Kelly, K. R., Harrison, M. L., Size, D. D., & MacDonald, S. E. (2015). Individual Effects of Seasonal Changes, Visitor Density, and Concurrent Bear Behavior on Stereotypical Behaviors in Captive Polar Bears (Ursus maritimus). Journal of Applied Animal Welfare Science, 18(1), 17-31.
Kelly, Harrison, Size, and MacDonald examine the behavior of three polar bears, two females and one male, held at the Toronto Zoo to determine potential triggers of the stereotypical behaviors, or behaviors. The bears’ enclosure was 4,423m squared and consisted of three sections, a back field exhibit that features a waterfall and small pool, a large grassy field, and a rocky den. A front pool exhibit includes a large pool and various surrounding rock platforms. And the bears also have access to a maternity den at special times. About 40% of the enclosure is surrounded by viewing areas and there is an under water viewing area so the bears are almost always visible to guests. All three polar bears were observed simultaneously during the daylight hours from September 11, 2009 to June 10, 2011. The trained observers collected data on visitor numbers and they recorded the kind of behavior and its duration for each bear. The observations were conducted randomly throughout the year. They were looking for four behaviors in particular: stereotypic, normal active, inactive, and out of sight. The research discovered a low frequency in stereotypic behavior on the whole and that the type of stereotypic behavior varied by bear. They also examined seasonal changes, visitor density, and concurrent bear activity and discovered that each of the factors affected each of the bears differently. Two of the bears showed a more normal activity pattern during the winter. Low visitor density led to increased stereotypic behaviors for two of the bears, but not the third. And two of the three bears behaved in more stereotypic ways when one other bear was inactive.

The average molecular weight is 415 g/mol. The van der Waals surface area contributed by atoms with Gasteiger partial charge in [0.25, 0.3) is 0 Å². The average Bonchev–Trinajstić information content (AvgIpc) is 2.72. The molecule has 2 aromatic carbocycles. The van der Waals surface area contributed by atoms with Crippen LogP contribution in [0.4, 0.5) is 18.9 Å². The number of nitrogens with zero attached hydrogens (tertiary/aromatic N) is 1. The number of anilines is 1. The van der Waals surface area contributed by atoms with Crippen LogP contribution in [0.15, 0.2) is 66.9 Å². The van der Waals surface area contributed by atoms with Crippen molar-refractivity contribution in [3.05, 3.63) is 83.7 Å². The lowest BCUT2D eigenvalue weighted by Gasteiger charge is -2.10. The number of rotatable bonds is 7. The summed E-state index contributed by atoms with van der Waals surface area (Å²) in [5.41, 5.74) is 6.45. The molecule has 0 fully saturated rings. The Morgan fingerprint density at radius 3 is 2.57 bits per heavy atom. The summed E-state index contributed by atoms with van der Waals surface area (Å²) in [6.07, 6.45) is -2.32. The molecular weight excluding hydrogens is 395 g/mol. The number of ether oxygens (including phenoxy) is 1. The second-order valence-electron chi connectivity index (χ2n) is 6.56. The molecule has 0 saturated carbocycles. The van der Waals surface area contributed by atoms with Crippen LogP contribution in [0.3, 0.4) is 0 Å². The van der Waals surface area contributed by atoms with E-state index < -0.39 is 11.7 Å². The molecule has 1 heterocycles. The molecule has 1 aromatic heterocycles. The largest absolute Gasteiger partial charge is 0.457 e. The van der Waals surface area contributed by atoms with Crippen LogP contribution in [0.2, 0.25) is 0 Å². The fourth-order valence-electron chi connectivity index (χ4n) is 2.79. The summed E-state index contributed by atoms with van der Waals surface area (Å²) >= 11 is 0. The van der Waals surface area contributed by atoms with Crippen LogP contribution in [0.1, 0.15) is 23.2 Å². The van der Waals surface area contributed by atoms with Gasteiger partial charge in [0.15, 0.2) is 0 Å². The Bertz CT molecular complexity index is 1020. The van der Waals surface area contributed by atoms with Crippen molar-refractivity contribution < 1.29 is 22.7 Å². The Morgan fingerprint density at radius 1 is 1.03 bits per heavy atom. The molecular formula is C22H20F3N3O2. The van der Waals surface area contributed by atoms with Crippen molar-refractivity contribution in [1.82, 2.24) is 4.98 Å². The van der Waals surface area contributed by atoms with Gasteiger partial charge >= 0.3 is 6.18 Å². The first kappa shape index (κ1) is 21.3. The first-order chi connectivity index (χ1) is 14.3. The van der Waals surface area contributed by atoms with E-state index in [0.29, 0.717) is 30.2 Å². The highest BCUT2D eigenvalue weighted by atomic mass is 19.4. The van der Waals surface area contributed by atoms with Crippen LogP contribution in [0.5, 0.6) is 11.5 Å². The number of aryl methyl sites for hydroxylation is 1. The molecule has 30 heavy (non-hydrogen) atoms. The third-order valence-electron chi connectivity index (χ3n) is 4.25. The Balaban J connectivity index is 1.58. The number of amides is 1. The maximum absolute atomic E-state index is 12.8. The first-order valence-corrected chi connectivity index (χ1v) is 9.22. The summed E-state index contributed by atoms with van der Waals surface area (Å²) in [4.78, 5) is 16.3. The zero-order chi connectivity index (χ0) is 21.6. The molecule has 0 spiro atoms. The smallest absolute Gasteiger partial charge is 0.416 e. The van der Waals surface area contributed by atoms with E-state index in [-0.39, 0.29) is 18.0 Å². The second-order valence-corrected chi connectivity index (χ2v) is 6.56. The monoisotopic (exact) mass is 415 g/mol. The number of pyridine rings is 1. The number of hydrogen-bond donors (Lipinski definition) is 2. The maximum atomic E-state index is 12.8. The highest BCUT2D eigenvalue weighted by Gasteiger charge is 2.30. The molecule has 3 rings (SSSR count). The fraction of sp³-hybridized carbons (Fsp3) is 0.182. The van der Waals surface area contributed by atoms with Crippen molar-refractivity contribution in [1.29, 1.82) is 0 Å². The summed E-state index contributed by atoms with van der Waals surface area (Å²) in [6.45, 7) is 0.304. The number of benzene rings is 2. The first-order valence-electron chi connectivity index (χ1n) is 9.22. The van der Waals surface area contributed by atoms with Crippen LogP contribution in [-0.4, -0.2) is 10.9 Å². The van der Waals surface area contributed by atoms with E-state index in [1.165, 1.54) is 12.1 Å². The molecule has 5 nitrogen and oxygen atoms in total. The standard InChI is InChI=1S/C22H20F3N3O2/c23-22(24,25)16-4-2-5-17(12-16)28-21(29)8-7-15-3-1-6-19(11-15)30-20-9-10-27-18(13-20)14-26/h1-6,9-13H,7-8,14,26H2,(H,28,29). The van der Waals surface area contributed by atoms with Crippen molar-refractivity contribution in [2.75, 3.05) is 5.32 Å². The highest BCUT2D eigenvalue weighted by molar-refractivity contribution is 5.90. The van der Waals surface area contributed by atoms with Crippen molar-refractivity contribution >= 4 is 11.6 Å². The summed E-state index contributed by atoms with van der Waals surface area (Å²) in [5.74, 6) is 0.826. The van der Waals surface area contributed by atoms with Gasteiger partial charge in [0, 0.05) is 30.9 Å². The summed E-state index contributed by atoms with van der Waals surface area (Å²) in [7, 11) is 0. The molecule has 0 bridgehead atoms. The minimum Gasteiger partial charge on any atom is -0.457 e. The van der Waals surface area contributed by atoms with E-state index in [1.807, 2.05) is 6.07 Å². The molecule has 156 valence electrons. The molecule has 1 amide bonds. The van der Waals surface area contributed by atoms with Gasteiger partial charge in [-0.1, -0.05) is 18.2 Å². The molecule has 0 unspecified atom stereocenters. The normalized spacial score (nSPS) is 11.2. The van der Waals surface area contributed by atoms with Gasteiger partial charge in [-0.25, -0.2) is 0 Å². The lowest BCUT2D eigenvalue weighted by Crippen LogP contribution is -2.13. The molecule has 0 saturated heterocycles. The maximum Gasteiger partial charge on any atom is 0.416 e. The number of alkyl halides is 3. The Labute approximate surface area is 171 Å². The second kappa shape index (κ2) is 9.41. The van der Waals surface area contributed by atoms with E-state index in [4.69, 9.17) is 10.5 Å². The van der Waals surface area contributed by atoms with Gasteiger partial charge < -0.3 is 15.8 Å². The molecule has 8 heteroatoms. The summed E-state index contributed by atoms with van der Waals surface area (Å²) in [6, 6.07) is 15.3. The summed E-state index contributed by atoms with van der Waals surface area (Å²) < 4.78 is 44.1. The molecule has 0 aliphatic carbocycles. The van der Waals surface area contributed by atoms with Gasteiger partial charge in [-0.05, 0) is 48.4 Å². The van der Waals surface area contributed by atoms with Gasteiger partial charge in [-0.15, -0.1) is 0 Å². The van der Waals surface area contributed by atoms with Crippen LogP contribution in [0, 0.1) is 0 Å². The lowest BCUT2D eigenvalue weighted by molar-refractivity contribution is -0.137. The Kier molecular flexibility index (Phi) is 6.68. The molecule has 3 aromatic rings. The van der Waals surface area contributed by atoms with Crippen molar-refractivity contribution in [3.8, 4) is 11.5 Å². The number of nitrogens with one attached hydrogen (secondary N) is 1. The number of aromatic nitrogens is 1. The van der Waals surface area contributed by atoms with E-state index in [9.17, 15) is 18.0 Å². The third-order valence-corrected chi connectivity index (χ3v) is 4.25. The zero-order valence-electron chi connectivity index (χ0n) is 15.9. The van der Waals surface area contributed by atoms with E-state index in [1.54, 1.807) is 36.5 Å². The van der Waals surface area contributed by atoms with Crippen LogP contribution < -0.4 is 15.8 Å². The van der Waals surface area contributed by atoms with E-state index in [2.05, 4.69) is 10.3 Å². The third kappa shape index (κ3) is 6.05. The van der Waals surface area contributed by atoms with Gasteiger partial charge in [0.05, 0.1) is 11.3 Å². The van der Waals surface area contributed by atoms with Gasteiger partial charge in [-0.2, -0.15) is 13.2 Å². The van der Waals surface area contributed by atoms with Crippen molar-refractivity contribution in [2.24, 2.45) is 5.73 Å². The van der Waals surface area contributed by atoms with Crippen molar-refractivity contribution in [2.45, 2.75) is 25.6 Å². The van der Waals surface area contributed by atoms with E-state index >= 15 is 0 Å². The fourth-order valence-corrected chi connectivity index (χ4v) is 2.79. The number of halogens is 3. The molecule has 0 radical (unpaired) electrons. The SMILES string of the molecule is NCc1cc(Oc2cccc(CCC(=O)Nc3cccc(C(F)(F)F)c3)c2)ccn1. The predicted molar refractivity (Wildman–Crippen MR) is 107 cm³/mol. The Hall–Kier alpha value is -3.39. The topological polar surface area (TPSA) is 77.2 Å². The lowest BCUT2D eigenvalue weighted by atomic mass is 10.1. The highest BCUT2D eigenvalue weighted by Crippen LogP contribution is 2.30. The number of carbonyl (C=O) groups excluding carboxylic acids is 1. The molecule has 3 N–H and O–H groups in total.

Main Points and Potential Applications:
- In this case low visitor density caused more stereotypic behavior on two out of the three bears studied.
- The winter season engendered more normal activity for the bears.
- The bears behaved more stereotypically when one of the other bears was inactive.
A larger sample size would help determine whether these results are generalizable to all polar bears in captivity.
Summary by Kyle Hull